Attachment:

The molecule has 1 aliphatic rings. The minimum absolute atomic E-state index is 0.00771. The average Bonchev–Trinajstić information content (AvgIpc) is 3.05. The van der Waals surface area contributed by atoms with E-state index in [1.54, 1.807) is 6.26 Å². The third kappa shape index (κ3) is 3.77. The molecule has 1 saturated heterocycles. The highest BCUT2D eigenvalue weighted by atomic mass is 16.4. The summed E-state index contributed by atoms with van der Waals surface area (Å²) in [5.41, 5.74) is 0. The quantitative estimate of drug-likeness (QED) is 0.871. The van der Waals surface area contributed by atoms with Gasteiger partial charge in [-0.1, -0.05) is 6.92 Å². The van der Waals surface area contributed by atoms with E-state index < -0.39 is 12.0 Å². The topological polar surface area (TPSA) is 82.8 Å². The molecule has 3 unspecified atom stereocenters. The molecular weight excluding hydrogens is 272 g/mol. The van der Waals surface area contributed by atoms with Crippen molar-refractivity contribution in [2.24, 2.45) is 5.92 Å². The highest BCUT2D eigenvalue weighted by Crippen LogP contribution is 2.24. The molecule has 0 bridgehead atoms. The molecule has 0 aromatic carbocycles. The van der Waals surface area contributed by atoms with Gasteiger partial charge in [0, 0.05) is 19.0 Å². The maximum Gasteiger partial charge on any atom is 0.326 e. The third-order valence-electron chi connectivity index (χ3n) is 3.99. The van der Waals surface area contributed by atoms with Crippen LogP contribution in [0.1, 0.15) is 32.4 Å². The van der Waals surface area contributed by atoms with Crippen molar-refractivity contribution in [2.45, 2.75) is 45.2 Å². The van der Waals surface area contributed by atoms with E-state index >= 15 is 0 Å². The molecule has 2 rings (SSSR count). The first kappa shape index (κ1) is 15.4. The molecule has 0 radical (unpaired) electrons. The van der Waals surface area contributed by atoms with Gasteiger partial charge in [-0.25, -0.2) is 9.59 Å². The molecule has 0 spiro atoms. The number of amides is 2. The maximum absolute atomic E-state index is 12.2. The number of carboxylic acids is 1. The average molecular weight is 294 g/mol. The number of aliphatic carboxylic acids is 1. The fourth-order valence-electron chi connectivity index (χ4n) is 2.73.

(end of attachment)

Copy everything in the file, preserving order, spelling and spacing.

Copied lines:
The molecule has 1 aliphatic rings. The minimum absolute atomic E-state index is 0.00771. The average Bonchev–Trinajstić information content (AvgIpc) is 3.05. The van der Waals surface area contributed by atoms with E-state index in [1.54, 1.807) is 6.26 Å². The third kappa shape index (κ3) is 3.77. The molecule has 1 saturated heterocycles. The highest BCUT2D eigenvalue weighted by atomic mass is 16.4. The summed E-state index contributed by atoms with van der Waals surface area (Å²) in [5.41, 5.74) is 0. The quantitative estimate of drug-likeness (QED) is 0.871. The van der Waals surface area contributed by atoms with Gasteiger partial charge in [-0.1, -0.05) is 6.92 Å². The van der Waals surface area contributed by atoms with E-state index < -0.39 is 12.0 Å². The topological polar surface area (TPSA) is 82.8 Å². The molecule has 3 unspecified atom stereocenters. The molecular weight excluding hydrogens is 272 g/mol. The van der Waals surface area contributed by atoms with Crippen molar-refractivity contribution in [2.24, 2.45) is 5.92 Å². The highest BCUT2D eigenvalue weighted by Crippen LogP contribution is 2.24. The molecule has 0 bridgehead atoms. The molecule has 0 aromatic carbocycles. The van der Waals surface area contributed by atoms with Gasteiger partial charge in [0, 0.05) is 19.0 Å². The maximum Gasteiger partial charge on any atom is 0.326 e. The third-order valence-electron chi connectivity index (χ3n) is 3.99. The van der Waals surface area contributed by atoms with Crippen LogP contribution in [0.1, 0.15) is 32.4 Å². The van der Waals surface area contributed by atoms with Crippen molar-refractivity contribution in [2.45, 2.75) is 45.2 Å². The van der Waals surface area contributed by atoms with E-state index >= 15 is 0 Å². The molecule has 2 rings (SSSR count). The first kappa shape index (κ1) is 15.4. The molecule has 0 radical (unpaired) electrons. The van der Waals surface area contributed by atoms with Gasteiger partial charge in [-0.25, -0.2) is 9.59 Å². The molecule has 0 spiro atoms. The number of amides is 2. The maximum absolute atomic E-state index is 12.2. The number of carboxylic acids is 1. The average molecular weight is 294 g/mol. The number of aliphatic carboxylic acids is 1. The fourth-order valence-electron chi connectivity index (χ4n) is 2.73.